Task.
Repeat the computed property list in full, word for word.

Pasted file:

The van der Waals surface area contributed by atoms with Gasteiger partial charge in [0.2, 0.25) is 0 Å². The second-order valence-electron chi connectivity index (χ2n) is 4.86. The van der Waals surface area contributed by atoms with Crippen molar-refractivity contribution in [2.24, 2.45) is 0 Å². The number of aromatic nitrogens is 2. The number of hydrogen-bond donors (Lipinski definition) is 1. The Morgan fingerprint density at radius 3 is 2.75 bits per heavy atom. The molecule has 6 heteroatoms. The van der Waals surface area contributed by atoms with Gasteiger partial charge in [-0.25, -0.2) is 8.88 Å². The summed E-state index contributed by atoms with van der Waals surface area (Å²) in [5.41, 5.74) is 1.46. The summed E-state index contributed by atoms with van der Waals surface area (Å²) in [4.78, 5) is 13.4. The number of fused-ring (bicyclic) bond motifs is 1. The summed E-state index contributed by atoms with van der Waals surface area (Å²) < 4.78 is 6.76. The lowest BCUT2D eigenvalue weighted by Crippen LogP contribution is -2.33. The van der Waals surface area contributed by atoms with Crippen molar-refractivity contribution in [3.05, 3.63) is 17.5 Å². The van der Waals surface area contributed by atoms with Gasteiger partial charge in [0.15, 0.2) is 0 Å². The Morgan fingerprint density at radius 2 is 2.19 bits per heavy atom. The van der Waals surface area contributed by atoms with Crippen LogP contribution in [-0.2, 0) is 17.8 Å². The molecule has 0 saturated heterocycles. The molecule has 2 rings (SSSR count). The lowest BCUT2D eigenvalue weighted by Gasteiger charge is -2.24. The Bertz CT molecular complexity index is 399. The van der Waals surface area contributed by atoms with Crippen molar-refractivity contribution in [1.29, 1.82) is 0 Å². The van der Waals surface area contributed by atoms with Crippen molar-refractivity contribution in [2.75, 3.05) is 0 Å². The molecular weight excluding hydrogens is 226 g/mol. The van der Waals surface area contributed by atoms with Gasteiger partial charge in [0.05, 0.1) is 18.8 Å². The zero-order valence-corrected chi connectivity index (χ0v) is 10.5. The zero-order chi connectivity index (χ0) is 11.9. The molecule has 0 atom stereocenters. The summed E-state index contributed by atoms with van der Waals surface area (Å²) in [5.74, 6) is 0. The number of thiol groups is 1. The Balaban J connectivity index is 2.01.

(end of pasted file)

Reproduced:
The van der Waals surface area contributed by atoms with Gasteiger partial charge in [0.2, 0.25) is 0 Å². The second-order valence-electron chi connectivity index (χ2n) is 4.86. The van der Waals surface area contributed by atoms with Crippen molar-refractivity contribution in [2.24, 2.45) is 0 Å². The number of aromatic nitrogens is 2. The number of hydrogen-bond donors (Lipinski definition) is 1. The Morgan fingerprint density at radius 3 is 2.75 bits per heavy atom. The molecule has 6 heteroatoms. The van der Waals surface area contributed by atoms with Gasteiger partial charge in [-0.25, -0.2) is 8.88 Å². The summed E-state index contributed by atoms with van der Waals surface area (Å²) in [5.41, 5.74) is 1.46. The summed E-state index contributed by atoms with van der Waals surface area (Å²) in [4.78, 5) is 13.4. The number of fused-ring (bicyclic) bond motifs is 1. The summed E-state index contributed by atoms with van der Waals surface area (Å²) < 4.78 is 6.76. The lowest BCUT2D eigenvalue weighted by Crippen LogP contribution is -2.33. The van der Waals surface area contributed by atoms with Crippen molar-refractivity contribution in [3.05, 3.63) is 17.5 Å². The van der Waals surface area contributed by atoms with Gasteiger partial charge in [0.15, 0.2) is 0 Å². The Morgan fingerprint density at radius 2 is 2.19 bits per heavy atom. The van der Waals surface area contributed by atoms with Crippen LogP contribution in [-0.2, 0) is 17.8 Å². The molecule has 0 saturated heterocycles. The molecule has 2 rings (SSSR count). The lowest BCUT2D eigenvalue weighted by Gasteiger charge is -2.24. The Bertz CT molecular complexity index is 399. The van der Waals surface area contributed by atoms with Crippen molar-refractivity contribution in [1.29, 1.82) is 0 Å². The van der Waals surface area contributed by atoms with Crippen molar-refractivity contribution in [2.75, 3.05) is 0 Å². The molecular weight excluding hydrogens is 226 g/mol. The van der Waals surface area contributed by atoms with Gasteiger partial charge in [0.05, 0.1) is 18.8 Å². The zero-order valence-corrected chi connectivity index (χ0v) is 10.5. The zero-order chi connectivity index (χ0) is 11.9. The molecule has 0 atom stereocenters. The summed E-state index contributed by atoms with van der Waals surface area (Å²) in [5.74, 6) is 0. The number of thiol groups is 1. The Balaban J connectivity index is 2.01.